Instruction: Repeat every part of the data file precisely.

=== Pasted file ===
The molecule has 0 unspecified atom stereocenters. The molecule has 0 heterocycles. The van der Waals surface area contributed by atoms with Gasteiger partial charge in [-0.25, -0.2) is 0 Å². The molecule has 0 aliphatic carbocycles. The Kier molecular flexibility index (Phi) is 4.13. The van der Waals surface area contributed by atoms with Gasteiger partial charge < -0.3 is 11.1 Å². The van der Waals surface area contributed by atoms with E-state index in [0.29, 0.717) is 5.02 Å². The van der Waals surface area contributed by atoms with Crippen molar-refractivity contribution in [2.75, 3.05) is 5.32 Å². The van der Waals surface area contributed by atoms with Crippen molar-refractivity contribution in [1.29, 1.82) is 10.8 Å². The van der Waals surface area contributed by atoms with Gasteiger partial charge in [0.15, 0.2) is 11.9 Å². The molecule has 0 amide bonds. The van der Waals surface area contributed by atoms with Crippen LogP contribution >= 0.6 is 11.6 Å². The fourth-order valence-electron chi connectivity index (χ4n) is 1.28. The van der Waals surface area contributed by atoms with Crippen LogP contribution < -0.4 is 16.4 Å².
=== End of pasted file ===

The molecule has 0 unspecified atom stereocenters. The molecule has 0 heterocycles. The van der Waals surface area contributed by atoms with Gasteiger partial charge in [-0.25, -0.2) is 0 Å². The molecule has 0 aliphatic carbocycles. The Kier molecular flexibility index (Phi) is 4.13. The van der Waals surface area contributed by atoms with Gasteiger partial charge < -0.3 is 11.1 Å². The van der Waals surface area contributed by atoms with E-state index in [0.29, 0.717) is 5.02 Å². The van der Waals surface area contributed by atoms with Crippen molar-refractivity contribution in [2.75, 3.05) is 5.32 Å². The van der Waals surface area contributed by atoms with Crippen molar-refractivity contribution in [1.29, 1.82) is 10.8 Å². The van der Waals surface area contributed by atoms with Gasteiger partial charge in [0.15, 0.2) is 11.9 Å². The molecule has 0 amide bonds. The van der Waals surface area contributed by atoms with Crippen LogP contribution >= 0.6 is 11.6 Å². The fourth-order valence-electron chi connectivity index (χ4n) is 1.28. The van der Waals surface area contributed by atoms with Crippen LogP contribution < -0.4 is 16.4 Å².